No one keeps it interesting like Odell Beckham Jr.

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EAST RUTHERFORD, N.J. -- So this batty fourth quarter was unfolding Sunday night, with Colin Kaepernick tearing through the New York Giants' defense like it was tissue paper, and then Eli Manning doing the same to the San Francisco 49ers' defense in the final two minutes, and still so, so many eyes were riveted not to the field but to the sideline. For there on the sideline (and not the field) was Odell Beckham Jr., the Giants' star wide receiver, nursing an injured hamstring, trying to talk his way back into the game.

"There's no way you can't be part of a moment like that," Beckham would say later, after getting back on the field for the final four plays, after drawing a pass interference call on the play before Larry Donnell's game-winning touchdown catch, after crying in a postgame interview with NBC, after explaining that, no, he didn't injure the hamstring while dancing to celebrate his own touchdown catch late in the third quarter.

Yeah, Beckham had an interesting night, but doesn't he always? For good or ill, Beckham draws and hogs the spotlight. In less than three quarters' worth of action Sunday, he caught seven passes for 121 yards and a dazzling touchdown, and yet he drew just as much attention in the fourth quarter as he stretched and jogged and high-kneed around the Giants' bench area, his unmistakable golden frizz of a haircut bopping up and down the whole time.

Was he hurt? Could it really be the hamstring again? Did he hurt it doing that ridiculous touchdown dance? Is he done for the night? Out for weeks? I mean, it's the hamstring, and with him it's always the hamstring and it's always longer than you think and without him ... Oh wait, he's back in? Whew.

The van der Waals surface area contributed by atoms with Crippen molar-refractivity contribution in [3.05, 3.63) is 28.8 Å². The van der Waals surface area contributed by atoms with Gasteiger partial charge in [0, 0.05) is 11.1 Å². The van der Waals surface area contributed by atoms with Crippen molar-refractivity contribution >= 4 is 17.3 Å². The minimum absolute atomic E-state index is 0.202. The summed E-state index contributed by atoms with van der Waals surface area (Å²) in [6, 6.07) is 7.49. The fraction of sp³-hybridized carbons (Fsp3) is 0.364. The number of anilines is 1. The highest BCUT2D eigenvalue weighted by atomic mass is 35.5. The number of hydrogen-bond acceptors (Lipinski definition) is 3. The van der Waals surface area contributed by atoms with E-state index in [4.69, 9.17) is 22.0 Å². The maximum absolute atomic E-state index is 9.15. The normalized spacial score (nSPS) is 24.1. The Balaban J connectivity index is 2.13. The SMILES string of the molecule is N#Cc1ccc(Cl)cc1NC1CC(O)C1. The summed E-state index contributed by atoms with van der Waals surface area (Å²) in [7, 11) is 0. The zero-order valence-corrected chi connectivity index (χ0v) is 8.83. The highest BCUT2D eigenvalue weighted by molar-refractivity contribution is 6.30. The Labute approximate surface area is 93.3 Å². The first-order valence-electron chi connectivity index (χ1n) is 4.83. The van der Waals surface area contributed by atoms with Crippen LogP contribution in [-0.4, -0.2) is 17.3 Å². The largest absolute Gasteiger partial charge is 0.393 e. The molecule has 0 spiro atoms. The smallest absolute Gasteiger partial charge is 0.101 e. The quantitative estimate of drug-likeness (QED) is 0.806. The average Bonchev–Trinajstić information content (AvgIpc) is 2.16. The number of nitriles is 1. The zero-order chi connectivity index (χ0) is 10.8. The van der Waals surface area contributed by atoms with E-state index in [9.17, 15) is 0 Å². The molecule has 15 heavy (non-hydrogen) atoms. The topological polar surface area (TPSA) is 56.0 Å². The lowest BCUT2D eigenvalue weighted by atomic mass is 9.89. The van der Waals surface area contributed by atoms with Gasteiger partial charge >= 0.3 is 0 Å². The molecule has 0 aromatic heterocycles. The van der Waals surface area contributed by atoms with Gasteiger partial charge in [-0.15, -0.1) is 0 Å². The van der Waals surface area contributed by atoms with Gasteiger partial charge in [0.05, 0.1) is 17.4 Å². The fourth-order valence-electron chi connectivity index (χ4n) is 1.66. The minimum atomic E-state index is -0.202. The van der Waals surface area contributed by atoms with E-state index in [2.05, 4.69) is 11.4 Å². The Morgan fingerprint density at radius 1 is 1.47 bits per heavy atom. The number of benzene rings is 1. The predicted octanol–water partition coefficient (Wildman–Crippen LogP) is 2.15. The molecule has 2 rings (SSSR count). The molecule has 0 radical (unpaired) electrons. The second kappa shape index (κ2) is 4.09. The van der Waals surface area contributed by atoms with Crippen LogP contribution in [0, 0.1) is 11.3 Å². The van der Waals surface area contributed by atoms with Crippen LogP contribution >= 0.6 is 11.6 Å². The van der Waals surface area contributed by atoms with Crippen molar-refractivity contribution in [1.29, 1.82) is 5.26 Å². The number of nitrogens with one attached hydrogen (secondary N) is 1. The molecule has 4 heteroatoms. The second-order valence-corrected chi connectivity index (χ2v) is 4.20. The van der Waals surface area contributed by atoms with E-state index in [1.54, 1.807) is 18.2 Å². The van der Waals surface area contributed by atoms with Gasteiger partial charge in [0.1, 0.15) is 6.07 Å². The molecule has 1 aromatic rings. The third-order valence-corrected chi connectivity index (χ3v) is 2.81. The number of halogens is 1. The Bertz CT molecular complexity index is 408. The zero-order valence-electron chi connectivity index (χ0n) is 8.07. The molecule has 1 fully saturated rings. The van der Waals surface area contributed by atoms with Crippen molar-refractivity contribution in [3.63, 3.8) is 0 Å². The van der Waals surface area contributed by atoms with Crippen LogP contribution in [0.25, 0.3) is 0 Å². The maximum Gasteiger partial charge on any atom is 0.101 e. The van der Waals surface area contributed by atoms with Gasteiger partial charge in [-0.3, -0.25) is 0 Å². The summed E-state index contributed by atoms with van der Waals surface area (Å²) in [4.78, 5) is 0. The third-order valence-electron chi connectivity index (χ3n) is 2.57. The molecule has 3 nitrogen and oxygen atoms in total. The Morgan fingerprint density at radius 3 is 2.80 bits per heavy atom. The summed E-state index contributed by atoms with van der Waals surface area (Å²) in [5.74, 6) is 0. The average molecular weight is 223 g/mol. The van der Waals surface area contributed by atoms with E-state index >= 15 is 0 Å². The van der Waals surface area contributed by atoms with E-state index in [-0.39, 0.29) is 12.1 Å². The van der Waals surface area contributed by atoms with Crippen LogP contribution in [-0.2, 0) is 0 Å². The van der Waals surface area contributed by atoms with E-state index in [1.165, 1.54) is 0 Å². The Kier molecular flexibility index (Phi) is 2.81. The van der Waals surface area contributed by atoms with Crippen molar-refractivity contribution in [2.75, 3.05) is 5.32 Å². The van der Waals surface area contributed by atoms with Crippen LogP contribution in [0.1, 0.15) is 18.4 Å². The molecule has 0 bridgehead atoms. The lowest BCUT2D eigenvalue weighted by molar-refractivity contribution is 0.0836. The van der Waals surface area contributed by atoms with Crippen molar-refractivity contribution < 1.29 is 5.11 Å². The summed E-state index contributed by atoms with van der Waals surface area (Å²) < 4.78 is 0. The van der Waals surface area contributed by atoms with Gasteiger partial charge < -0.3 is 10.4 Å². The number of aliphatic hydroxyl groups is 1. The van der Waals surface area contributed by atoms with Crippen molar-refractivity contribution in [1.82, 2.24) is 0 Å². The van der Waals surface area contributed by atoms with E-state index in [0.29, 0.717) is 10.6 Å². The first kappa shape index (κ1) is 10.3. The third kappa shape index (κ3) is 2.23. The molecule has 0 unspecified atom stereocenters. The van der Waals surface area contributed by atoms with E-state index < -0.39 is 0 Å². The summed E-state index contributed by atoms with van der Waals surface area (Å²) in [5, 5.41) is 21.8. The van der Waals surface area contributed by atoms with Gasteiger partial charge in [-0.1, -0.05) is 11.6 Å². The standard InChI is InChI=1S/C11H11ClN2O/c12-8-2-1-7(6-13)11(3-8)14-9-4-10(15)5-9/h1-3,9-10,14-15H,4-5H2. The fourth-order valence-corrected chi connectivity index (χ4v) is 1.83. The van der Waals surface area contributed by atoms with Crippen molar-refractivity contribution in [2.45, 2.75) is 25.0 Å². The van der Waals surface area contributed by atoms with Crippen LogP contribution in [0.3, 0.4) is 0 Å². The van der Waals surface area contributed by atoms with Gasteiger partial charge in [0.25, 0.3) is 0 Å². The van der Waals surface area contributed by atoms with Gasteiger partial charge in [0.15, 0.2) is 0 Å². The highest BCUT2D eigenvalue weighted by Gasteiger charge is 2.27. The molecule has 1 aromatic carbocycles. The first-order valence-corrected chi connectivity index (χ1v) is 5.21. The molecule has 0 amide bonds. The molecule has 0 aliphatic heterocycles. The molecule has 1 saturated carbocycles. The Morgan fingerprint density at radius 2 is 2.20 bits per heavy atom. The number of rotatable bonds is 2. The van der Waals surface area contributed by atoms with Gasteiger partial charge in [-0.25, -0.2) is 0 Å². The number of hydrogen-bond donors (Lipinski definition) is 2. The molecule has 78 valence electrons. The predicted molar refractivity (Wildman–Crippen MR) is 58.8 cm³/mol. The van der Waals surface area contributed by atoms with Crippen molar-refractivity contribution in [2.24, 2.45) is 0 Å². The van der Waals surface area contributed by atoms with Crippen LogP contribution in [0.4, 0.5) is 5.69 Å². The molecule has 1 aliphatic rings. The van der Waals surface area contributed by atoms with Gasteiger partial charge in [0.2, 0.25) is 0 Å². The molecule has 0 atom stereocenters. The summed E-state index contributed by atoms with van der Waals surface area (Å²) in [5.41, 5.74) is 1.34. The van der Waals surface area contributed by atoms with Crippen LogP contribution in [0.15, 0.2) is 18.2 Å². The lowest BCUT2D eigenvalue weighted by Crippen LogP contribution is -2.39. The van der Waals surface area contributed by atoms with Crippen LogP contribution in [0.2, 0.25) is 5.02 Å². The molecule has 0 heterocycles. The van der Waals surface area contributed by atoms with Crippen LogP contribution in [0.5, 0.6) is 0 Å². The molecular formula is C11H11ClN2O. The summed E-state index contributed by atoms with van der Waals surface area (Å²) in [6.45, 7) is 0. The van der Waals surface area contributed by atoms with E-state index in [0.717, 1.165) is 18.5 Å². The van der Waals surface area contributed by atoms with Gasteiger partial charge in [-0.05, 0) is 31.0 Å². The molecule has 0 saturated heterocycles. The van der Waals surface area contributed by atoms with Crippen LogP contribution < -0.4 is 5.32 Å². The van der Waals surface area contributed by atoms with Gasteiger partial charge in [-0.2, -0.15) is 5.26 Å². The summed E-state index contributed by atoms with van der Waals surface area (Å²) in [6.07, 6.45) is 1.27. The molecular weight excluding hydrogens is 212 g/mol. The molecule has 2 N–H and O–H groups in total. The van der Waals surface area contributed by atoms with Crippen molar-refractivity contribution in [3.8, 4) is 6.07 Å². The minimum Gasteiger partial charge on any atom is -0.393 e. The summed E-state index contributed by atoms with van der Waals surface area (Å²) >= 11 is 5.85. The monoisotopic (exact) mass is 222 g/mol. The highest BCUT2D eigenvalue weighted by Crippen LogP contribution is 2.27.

"I felt as if I let the team down by being out for a while," Beckham said.

He swears he hurt the hammie "five or six plays" before the touchdown catch. Said he felt it "bite" on him. But after that catch, and that dance, he got some attention on the sideline and sat out one whole Giants possession and most of a second. The 49ers had turned a 20-13 deficit into a 27-23 lead, and Manning was out there throwing to Shane Vereen and Myles White, and Beckham wouldn't shut up about going back in, so they put him back in.

"We were trying to win a game, he wanted to go, the medical people said let him go, I let him go," Giants coach Tom Coughlin said. "We'll see what he's like [Monday]."

Oh, you can bet that the first question Coughlin gets on Monday's conference call will be about Beckham's health. And the first question the Philadelphia Eagles beat writers ask him on Wednesday's conference call too. And that all eyes will be on what Beckham is or isn't doing at the start of practice Thursday and Friday.

He's an attention-and-eyeball magnet of the highest order. His pregame warm-up routine is one of the NFL's most photographed weekly events. Entire stadiums gasp when they see him open behind a defender, or when he catches a ball in traffic and makes his move. The Giants went 13-19 the past two years but are preparing this week for their third prime-time game of the season in only the sixth week, and do you have to ask why?

It's all about Beckham, whether he's racing or rehabbing. Late Sunday night, he swore he'd be fine.

"It won't be long at all," he said. "I've just got to get in, do a little strengthening, rehab the next couple of days. I know we have some days to relax and rehab, so I'll be on it pretty heavy starting tonight, Monday, Tuesday, Wednesday, leading up to next week."

We don't know how any of that will go. We just know we'll be watching. Whatever Odell Beckham Jr.'s doing, we'll always be watching.